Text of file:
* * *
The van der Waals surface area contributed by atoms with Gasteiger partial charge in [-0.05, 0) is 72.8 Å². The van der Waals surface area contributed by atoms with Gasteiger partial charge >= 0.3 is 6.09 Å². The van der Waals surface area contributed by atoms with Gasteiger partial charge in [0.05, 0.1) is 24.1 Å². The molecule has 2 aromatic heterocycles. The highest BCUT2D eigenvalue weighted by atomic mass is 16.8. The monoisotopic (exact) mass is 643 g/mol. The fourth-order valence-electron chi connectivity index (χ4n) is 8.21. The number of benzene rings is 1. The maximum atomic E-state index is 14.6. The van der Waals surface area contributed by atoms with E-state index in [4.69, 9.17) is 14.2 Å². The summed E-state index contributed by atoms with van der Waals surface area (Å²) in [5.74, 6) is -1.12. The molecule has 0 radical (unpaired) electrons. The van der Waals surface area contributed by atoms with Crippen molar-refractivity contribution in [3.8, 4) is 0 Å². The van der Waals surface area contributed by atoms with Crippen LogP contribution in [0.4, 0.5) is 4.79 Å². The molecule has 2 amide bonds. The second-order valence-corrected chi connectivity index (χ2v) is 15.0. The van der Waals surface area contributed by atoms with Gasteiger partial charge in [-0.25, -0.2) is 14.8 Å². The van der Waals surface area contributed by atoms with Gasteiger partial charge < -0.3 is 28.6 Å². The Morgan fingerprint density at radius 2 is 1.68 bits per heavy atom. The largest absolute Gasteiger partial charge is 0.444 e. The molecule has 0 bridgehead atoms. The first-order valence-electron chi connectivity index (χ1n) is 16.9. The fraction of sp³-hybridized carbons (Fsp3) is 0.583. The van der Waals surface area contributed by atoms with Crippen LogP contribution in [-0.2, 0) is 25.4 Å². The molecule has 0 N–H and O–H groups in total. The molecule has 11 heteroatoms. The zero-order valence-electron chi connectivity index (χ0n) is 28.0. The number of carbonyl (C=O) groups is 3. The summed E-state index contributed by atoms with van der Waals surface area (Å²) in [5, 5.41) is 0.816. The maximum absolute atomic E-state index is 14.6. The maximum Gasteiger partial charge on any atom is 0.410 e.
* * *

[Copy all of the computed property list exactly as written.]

The van der Waals surface area contributed by atoms with Gasteiger partial charge in [-0.05, 0) is 72.8 Å². The van der Waals surface area contributed by atoms with Gasteiger partial charge >= 0.3 is 6.09 Å². The van der Waals surface area contributed by atoms with Gasteiger partial charge in [0.05, 0.1) is 24.1 Å². The molecule has 2 aromatic heterocycles. The highest BCUT2D eigenvalue weighted by atomic mass is 16.8. The monoisotopic (exact) mass is 643 g/mol. The fourth-order valence-electron chi connectivity index (χ4n) is 8.21. The number of benzene rings is 1. The maximum atomic E-state index is 14.6. The van der Waals surface area contributed by atoms with E-state index in [4.69, 9.17) is 14.2 Å². The summed E-state index contributed by atoms with van der Waals surface area (Å²) in [5.74, 6) is -1.12. The molecule has 0 radical (unpaired) electrons. The van der Waals surface area contributed by atoms with Crippen molar-refractivity contribution in [3.8, 4) is 0 Å². The van der Waals surface area contributed by atoms with Crippen LogP contribution in [0.4, 0.5) is 4.79 Å². The molecule has 2 amide bonds. The second-order valence-corrected chi connectivity index (χ2v) is 15.0. The van der Waals surface area contributed by atoms with Gasteiger partial charge in [-0.25, -0.2) is 14.8 Å². The van der Waals surface area contributed by atoms with Gasteiger partial charge < -0.3 is 28.6 Å². The Morgan fingerprint density at radius 2 is 1.68 bits per heavy atom. The largest absolute Gasteiger partial charge is 0.444 e. The molecule has 0 bridgehead atoms. The first-order valence-electron chi connectivity index (χ1n) is 16.9. The fraction of sp³-hybridized carbons (Fsp3) is 0.583. The van der Waals surface area contributed by atoms with Crippen LogP contribution in [-0.2, 0) is 25.4 Å². The molecule has 0 N–H and O–H groups in total. The molecule has 11 heteroatoms. The zero-order valence-electron chi connectivity index (χ0n) is 28.0. The number of carbonyl (C=O) groups is 3. The summed E-state index contributed by atoms with van der Waals surface area (Å²) in [5, 5.41) is 0.816. The maximum absolute atomic E-state index is 14.6. The maximum Gasteiger partial charge on any atom is 0.410 e.